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Superstore - Customer Satisfaction - Review: Here Comes the Flood

Store 1217 gets itself into some hot water this week, and with only two episodes left in the series, it seems like the employees might be heading into uncharted seas (okay, you get it, it’s a flood episode. I’ll stop now). Read on for my review of “Customer Satisfaction”:

At the top of the half-hour, the Ozark Highlands staff are shocked (and underwhelmed) to find out that Jeff has, once again, been appointed district manager (this time he’s in charge of two districts!).

Jeff’s return isn’t just to brag about his new job (although that certainly seems like it’s in Jeff’s wheelhouse). No, this visit is because Zephra wants to emphasize the importance of the customer satisfaction surveys found on the bottom of customers’ receipts. The satisfaction score, he says, is crucial, especially because 1217 is known as a problem store (What gave it away? The dead body they found in the walls? Or perhaps the mysterious use of their store as a dumping ground for severed limbs?).

Fearing for their jobs, Dina, Glenn and Cheyenne go all out pushing the customer satisfaction surveys. Cheyenne is put in charge of monitoring the surveys and making sure the employees are getting good scores. Dina and Glenn, meanwhile, get the idea to create “problems” for the customers that the employees can “go above and beyond” pretending to solve.

Mateo has been getting excited because he’s planning his proposal to Eric. When Jeff overhears Mateo telling Garrett about his plan, Mateo, embarrassed, swerves, pretending that they’re planning a proposal for Garrett and his “girlfriend Doreen” instead.

Cheyenne pulls several people with low satisfaction scores off the floor, relegating them to the back of the store to do what essentially turns out to be busywork - moving boxes of Zephra tech from the ground to higher shelves. To his surprise, one of the people she pulls is Jonah, who apparently was accused by customers of “talking too much.” Offended at being hidden away in the backroom (with the rest of the “shadow people,” as Sandra calls them), Jonah convinces the backroom team to revolt, walking out and taking a prolonged break behind the store.

The rest of the employees get to work on Dina and Glenn’s plan, mostly because they don’t want Dina and Glenn to get fired - leaving Jeff to take over as manager. By hiding popular items in the back, they can “search around” and bring out “the last one” when customers ask for it, hopefully boosting their score.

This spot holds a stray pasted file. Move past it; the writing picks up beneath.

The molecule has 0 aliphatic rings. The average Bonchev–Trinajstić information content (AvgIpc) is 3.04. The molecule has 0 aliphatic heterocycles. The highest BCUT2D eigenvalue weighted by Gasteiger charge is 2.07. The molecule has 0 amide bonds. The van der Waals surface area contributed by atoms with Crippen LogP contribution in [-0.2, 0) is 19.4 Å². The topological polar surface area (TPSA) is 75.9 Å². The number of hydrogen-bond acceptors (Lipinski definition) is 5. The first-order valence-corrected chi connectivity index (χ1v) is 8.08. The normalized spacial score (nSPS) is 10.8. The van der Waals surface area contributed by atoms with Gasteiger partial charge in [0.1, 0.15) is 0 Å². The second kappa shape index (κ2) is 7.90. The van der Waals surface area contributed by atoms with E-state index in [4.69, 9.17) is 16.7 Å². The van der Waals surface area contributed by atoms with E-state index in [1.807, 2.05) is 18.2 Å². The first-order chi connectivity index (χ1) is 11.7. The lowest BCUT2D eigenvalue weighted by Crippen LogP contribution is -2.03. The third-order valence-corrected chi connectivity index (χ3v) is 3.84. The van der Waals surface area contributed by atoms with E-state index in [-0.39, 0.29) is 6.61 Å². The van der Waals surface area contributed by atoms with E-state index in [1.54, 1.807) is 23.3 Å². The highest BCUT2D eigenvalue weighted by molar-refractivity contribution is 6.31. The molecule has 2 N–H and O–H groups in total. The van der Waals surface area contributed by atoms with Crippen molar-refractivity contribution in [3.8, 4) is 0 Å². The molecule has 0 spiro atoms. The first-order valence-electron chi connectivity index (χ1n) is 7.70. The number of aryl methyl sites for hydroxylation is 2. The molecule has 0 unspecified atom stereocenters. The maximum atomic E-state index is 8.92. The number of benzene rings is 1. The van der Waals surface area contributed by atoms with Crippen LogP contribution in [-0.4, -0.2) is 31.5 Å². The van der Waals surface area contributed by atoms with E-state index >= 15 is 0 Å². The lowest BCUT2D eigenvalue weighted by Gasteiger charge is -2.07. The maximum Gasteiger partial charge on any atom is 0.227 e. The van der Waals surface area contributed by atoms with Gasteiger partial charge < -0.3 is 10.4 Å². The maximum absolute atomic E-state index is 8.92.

At first, the ploy works and the scores go up, but after Marcus clogs all the toilets in the men’s bathroom (so he can show people to the employee bathroom instead), the toilets begin to overflow and flood the store. Everyone panics as the entire building fills with water - “it’s pee-pee water, we’re gonna get hep!” Cheyenne cries. They try to block the doors with towels (and then, with Glenn), but it’s too late, and the store has to close due to flooding.

Meanwhile, to keep him from finding out about the flood, Mateo had gone to “check in” with Jeff, who reveals he’s dating someone new named Trevor. Mateo, in jealousy, admits that he’s the one getting engaged, not Garrett, and Jeff - also in jealousy - confesses that his relationship with Trevor was made up, embarrassing Mateo and giving Jeff an opportunity to notice the water seeping into the carpet.

To make the situation even worse, because the backroom team walked out, the new Zephra products they were supposed to move onto higher shelves all got damaged by the flood. Dina and Glenn refuse to take accountability for the incident (blaming the clog on a customer), and Jeff leaves irate. Store 1217 is in a lot of trouble, and I wouldn’t be surprised if the resolution of this - combined with Carol’s lawsuit - leads to the closing of the store for good.

This episode was great - the return of Jeff was hilarious, and it was an apt cap to the ongoing saga of mini-natural disasters pummelling Store 1217. Mark McKinney and Nichole Sakura were specifically hilarious in the scenes where Glenn and Cheyenne were trying to block up the flooding.

I also really like the direction this season has taken Jonah’s character. It hasn’t always been perfect beat-for-beat, but at least for the most part, the writers completely fulfilled my wish and used the break-up with Amy to explore the sharper edges of Jonah’s character. This show is extraordinary in that it set itself up to be the typical “white savior” show - where a well-bred white man comes in and saves the lower class from their downtrodden way of living - and has turned that idea completely on its head. I’ll save my full thoughts on this for the finale, but my point is that Jonah is a phenomenally underrated character, writing and acting-wise, and I wish more sitcoms had characters that were both entirely sympathetic and genuinely challenging to like at times, as Jonah was in this episode.

In other news, after weeks of speculation, we found out this week that America Ferrera will, in fact, be returning as Amy for the final two episodes (airing as a 1-hour event on the 25th). What do you think this means for the fate of the store, as well as for the fate of Jonah’s new relationship with Hannah?

Were you satisfied with “Customer Satisfaction?” How do you feel about America Ferrera’s impending return? Sound off in the comments!